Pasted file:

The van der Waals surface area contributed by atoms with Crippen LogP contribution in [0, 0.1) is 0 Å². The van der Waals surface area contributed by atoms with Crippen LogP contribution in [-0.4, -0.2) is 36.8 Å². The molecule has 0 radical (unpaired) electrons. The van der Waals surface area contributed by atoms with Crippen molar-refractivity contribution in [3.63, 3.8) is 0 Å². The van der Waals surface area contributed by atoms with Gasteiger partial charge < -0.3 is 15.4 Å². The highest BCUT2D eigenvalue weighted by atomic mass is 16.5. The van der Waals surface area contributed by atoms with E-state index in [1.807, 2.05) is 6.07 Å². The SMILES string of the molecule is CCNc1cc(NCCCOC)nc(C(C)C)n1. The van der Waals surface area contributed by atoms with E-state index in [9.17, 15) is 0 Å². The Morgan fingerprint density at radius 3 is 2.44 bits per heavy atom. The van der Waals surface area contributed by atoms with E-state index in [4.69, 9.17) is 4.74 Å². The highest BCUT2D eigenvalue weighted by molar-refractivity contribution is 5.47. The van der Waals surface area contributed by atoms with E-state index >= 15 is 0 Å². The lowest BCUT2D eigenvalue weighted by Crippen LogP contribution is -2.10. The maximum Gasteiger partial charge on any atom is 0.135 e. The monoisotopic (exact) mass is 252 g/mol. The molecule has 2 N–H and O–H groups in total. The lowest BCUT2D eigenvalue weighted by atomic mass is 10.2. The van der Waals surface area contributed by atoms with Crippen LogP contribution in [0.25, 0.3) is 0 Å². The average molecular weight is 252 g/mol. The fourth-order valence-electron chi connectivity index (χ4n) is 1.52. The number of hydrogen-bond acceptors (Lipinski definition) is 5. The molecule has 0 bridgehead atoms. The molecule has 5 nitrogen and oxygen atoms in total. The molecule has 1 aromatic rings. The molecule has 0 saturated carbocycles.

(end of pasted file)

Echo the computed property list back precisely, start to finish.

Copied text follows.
The van der Waals surface area contributed by atoms with Crippen LogP contribution in [0, 0.1) is 0 Å². The van der Waals surface area contributed by atoms with Crippen LogP contribution in [-0.4, -0.2) is 36.8 Å². The molecule has 0 radical (unpaired) electrons. The van der Waals surface area contributed by atoms with Crippen molar-refractivity contribution in [3.63, 3.8) is 0 Å². The van der Waals surface area contributed by atoms with Gasteiger partial charge < -0.3 is 15.4 Å². The highest BCUT2D eigenvalue weighted by atomic mass is 16.5. The van der Waals surface area contributed by atoms with E-state index in [1.807, 2.05) is 6.07 Å². The SMILES string of the molecule is CCNc1cc(NCCCOC)nc(C(C)C)n1. The van der Waals surface area contributed by atoms with E-state index in [9.17, 15) is 0 Å². The Morgan fingerprint density at radius 3 is 2.44 bits per heavy atom. The van der Waals surface area contributed by atoms with E-state index in [4.69, 9.17) is 4.74 Å². The highest BCUT2D eigenvalue weighted by molar-refractivity contribution is 5.47. The van der Waals surface area contributed by atoms with E-state index >= 15 is 0 Å². The lowest BCUT2D eigenvalue weighted by Crippen LogP contribution is -2.10. The maximum Gasteiger partial charge on any atom is 0.135 e. The monoisotopic (exact) mass is 252 g/mol. The molecule has 2 N–H and O–H groups in total. The lowest BCUT2D eigenvalue weighted by atomic mass is 10.2. The van der Waals surface area contributed by atoms with Crippen LogP contribution in [0.25, 0.3) is 0 Å². The average molecular weight is 252 g/mol. The fourth-order valence-electron chi connectivity index (χ4n) is 1.52. The number of hydrogen-bond acceptors (Lipinski definition) is 5. The molecule has 0 bridgehead atoms. The molecule has 5 nitrogen and oxygen atoms in total. The molecule has 1 aromatic rings. The molecule has 0 saturated carbocycles.